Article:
Today is the first day of the Taylor Wessing Photographic Portrait Prize 2013 exhibition at the National Portrait Gallery. I have to admit that I was not even aware of this competition until recently when I saw the past catalogues in their bookshop.
I’m not sure it is absolutely necessary to visit this exhibition when compared to the BP Portrait Award. My thinking is that photographic prints can be whatever size you want. There is no reason why it can’t be just as easily appreciated in the catalogue that will accompany the exhibition.
A painting or sculpture is created to a size which the artist has in their mind. If the artwork is to fill the whole side of a building it can never be reproduced in any book or online. You have to be physically there to take in that piece.
I haven’t had a chance to get this year’s catalogue yet to decide which is my favourite. But when the shortlist was published a fews weeks ago, I saw a comment about this competition posted online which said that all the pictures were rubbish and why was an art gallery exhibiting them.
By coincidence this year’s Reith Lectures delivered by the artist Grayson Perry were broadcast recently on BBC Radio on the subject of modern art. So what makes this collection of images worthy of space on a wall in an art gallery?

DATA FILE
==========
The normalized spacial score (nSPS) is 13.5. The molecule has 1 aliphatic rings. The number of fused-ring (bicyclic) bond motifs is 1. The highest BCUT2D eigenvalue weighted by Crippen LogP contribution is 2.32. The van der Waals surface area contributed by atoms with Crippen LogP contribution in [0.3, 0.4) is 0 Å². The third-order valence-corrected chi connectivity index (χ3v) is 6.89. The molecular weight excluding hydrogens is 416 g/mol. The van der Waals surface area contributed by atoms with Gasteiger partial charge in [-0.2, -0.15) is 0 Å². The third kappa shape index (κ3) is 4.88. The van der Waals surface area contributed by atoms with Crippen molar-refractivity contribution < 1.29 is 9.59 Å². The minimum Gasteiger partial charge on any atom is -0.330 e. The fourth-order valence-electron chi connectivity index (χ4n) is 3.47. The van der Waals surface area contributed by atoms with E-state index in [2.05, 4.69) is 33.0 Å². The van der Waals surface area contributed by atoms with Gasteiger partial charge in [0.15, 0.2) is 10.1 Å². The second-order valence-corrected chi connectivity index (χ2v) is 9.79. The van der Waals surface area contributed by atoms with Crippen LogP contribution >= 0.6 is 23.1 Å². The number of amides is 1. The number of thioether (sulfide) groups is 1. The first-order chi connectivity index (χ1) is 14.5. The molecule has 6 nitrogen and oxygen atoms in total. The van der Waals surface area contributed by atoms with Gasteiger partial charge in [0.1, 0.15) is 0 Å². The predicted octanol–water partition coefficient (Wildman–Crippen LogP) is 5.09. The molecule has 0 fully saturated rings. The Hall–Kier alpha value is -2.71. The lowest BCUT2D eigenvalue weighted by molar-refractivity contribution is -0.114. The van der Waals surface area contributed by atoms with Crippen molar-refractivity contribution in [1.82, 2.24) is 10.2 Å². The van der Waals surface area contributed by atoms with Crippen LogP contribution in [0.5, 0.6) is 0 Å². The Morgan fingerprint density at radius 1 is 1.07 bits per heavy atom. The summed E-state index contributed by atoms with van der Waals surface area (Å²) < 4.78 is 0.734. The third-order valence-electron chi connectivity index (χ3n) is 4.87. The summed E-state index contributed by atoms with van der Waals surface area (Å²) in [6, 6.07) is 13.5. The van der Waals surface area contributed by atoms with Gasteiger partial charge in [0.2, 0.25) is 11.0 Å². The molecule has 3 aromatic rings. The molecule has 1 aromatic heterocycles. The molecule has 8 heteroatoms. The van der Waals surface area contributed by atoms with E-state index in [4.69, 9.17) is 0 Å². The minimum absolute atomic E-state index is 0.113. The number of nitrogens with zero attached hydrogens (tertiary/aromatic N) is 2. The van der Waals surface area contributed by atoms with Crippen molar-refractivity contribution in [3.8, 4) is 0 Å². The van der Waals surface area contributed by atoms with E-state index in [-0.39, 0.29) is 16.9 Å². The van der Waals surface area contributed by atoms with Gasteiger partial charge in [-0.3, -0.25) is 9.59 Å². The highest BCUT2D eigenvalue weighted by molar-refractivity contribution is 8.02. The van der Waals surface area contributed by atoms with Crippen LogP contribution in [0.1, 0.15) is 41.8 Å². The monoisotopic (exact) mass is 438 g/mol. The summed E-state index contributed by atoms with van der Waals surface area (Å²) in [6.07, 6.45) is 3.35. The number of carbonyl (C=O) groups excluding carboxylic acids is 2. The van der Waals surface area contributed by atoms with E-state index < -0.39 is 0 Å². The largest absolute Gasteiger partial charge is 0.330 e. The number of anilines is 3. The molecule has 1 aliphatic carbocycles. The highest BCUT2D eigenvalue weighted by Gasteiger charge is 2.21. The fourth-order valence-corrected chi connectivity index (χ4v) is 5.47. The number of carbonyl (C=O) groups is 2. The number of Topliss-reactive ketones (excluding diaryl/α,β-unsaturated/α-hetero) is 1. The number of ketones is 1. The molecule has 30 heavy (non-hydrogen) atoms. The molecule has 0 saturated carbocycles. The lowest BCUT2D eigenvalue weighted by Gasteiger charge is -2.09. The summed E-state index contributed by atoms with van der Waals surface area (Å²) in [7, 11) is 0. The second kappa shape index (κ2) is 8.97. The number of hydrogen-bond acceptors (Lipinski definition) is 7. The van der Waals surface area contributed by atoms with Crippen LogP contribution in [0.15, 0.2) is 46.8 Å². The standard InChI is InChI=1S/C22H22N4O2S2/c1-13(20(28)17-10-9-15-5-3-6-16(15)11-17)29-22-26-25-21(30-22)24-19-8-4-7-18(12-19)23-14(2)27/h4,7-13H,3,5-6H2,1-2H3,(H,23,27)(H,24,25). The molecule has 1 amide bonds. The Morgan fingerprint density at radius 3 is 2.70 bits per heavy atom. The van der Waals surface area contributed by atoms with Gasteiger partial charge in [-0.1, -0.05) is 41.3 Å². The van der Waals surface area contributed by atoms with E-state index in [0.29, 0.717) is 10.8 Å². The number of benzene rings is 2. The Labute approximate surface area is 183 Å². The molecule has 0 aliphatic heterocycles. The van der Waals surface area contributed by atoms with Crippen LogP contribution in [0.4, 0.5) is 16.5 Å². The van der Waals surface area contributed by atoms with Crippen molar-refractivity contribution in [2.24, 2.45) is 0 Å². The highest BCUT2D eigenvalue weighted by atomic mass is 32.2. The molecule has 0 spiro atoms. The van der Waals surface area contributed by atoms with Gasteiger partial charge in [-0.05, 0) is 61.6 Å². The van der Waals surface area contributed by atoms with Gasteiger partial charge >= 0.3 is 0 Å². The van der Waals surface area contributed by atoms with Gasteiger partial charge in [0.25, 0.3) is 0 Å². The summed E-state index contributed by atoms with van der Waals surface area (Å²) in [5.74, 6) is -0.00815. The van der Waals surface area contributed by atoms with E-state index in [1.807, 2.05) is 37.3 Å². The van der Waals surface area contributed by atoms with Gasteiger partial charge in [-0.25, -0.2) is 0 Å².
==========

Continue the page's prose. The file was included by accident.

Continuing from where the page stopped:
He takes photography as an example, a form of visual culture he thinks is “pouring into the world like sewage”. He asked his friend – the artist/photographer Martin Parr – what’s the difference between a smartphone snap and a revered photographic artwork.
“When the print is bigger than two metres and costs more than five figures,” Parr replied. An employee of an auction house added that “it helps if it’s in an edition of five”.
Quote from BBC News article – Grayson Perry: Serious character and loveable artist by Will Gompertz
Well, is that right? Do photographs need to be printed huge to match the price tag to be called art? Don’t get me wrong, if you have the time to visit this exhibition I’m sure it will be worthwhile. Me? Instead of seeing the exhibition, I’m going to listen to the Reith Lectures by Grayson Perry for the second time.